The Los Angeles Angels have landed the biggest prize of the offseason.

Friday afternoon, the representatives for Japanese ace-slash-slugger Shohei Ohtani announced he will sign with the Angels one week after being posted by the Nippon Ham Fighters in Japan. The Halos have not yet confirmed the news themselves. Ohtani had until 11:59 p.m. ET on Dec. 22 to finalize a deal.

Here is the statement from Ohtani's representatives at CAA Sports:

"This morning, after a thorough, detailed process, Shohei Ohtani has decided to sign with the Los Angeles Angels. Shohei is humbled and flattered by all the time and effort that so many teams put into their presentations and sincerely thanks them for their professionalism. In the end, he felt a strong connection with the Angels and believes they can best help him reach his goals in Major League Baseball.

"I want to thank the clubs and everyone else for respecting our intent to make this very important process as private as possible. We were resolved to having a fair, methodical process. Teams clearly put in a lot of work, and we are grateful for that."

Early in the recruiting process Ohtani eliminated all East Coast teams and most Midwest teams from consideration, which upset some executives. He met face-to-face with seven teams earlier this week: Angels, Cubs, Dodgers, Giants, Mariners, Padres, and Rangers. As far as we know, Ohtani did not travel to any MLB cities for a visit.

Because he is only 23, Ohtani is subject to MLB's international hard cap. The Angels have $2.315 million in cap space and certainly all of that will go to Ohtani. Both the Mariners ($3.5575 million) and Rangers ($3.535 million) had more to offer, though Ohtani will instead head to Anaheim. The Angels will pay the Fighters a $20 million posting fee.

Ohtani is, quite simply, the coolest baseball player in the world. He is a bona fide ace caliber pitcher with an upper-90s fastball and two legitimate out-pitches in his slider and splitter. Ohtani also brings legitimate left-handed power to the table, with a chance to sock 30 home runs if given enough at-bats.

It's unclear how the Angels will use Ohtani, though in all likelihood he will be in their rotation, and serve as the DH between starts. Pitchers in Japan start once a week, not once every five days in MLB. This was Ohtani's schedule in Japan:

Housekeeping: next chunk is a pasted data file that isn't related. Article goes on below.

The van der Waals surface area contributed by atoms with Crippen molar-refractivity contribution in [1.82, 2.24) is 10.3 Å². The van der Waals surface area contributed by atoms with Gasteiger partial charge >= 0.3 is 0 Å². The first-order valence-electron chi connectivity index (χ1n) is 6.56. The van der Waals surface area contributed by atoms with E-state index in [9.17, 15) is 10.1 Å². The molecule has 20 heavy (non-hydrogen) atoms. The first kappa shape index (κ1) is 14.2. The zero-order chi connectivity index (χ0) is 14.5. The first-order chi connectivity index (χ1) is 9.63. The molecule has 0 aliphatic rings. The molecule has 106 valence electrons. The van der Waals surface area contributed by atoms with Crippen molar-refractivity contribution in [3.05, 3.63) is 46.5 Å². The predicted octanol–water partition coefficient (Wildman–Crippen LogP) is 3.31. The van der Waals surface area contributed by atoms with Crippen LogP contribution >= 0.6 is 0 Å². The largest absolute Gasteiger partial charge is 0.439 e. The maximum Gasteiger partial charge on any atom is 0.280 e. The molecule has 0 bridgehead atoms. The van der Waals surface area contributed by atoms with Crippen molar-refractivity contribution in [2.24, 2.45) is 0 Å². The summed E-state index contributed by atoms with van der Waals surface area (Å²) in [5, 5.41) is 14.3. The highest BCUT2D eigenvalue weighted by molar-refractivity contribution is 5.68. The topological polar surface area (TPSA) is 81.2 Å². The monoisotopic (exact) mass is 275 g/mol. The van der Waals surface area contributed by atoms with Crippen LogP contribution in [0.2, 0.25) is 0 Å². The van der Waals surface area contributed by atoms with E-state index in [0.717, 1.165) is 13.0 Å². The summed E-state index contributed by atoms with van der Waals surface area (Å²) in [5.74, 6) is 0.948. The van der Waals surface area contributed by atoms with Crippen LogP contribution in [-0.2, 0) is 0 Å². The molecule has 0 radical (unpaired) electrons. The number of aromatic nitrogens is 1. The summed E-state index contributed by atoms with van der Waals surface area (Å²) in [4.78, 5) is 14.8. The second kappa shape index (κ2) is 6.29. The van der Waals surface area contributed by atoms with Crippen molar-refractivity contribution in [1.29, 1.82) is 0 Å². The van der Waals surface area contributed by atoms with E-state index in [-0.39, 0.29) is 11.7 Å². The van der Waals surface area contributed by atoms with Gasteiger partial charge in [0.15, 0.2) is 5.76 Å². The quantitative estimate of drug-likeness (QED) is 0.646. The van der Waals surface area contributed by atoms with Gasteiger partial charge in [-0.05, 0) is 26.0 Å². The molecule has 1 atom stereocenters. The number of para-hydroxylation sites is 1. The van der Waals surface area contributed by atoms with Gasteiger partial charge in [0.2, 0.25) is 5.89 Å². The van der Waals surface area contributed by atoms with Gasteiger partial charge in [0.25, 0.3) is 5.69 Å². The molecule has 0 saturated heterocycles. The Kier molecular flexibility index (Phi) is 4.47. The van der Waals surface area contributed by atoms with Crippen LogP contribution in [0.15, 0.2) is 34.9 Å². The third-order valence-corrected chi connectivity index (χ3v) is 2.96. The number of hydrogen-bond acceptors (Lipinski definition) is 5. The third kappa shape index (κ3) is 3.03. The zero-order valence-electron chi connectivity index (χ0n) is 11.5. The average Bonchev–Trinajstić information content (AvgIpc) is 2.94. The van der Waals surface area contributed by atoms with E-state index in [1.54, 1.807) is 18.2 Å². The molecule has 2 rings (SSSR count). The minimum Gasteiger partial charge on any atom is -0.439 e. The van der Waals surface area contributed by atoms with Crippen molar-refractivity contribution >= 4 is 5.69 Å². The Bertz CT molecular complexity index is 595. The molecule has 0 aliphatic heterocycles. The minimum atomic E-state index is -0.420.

• Sunday: Pitch
  • Monday: Rest day (most Mondays are off-days in Japan)
  • Tuesday through Thursday: DH days
  • Friday and Saturday: Rest days

The Angels and Ohtani will have to get together to figure out a schedule that works. It's been speculated he could play some outfield between starts, though the Halos have a full outfield with Justin Upton, Mike Trout, and Kole Calhoun. Besides, Ohtani hasn't played the outfield regularly in three years, and pitching and hitting would be a lot to ask of his legs.

Nagging ankle and quad injuries hampered Ohtani in 2017 -- he had surgery on the ankle in October but will ready for spring training -- during which he hit .332/.403/.540 in 231 plate appearances and threw 25 1/3 innings with a 3.20 ERA. When fully healthy in 2016, Ohtani hit .322/.416/.588 with 22 home runs in 382 plate appearances while throwing 140 innings with a 1.86 ERA and 174 strikeouts. That earned him the league MVP award.

Netherlands v Japan - International Friendly
Shohei Ohtani has decided to sign with the Angels. Getty

For what it's worth, statistical translations and projections peg Ohtani as a potential Jacob deGrom caliber pitcher and Evan Gattis type hitter. The consensus is he has far more upside on the mound, whereas he might be more like a solid contributor at the plate than an impact hitter. Still, with his arm, anything he gives you with the bat is a bonus.

Beyond his age and talent, what made Ohtani so appealing to MLB teams is the cost. He was subject to MLB's international hard cap, meaning his bonus would be small, and it also limits him to a minor league contract. Ohtani will earn the league minimum in 2018 and remain under team control for six years like every other rookie. It's a bargain price.

The Angels went 80-82 and fell five games short of a wild-card spot in 2017. In addition to landing Ohtani, they'll also have a full season of Upton in 2018, plus any other additions they make this offseason. While it's too early to call the Halos a World Series contender, adding Ohtani definitely pushes the Angels much closer to the postseason.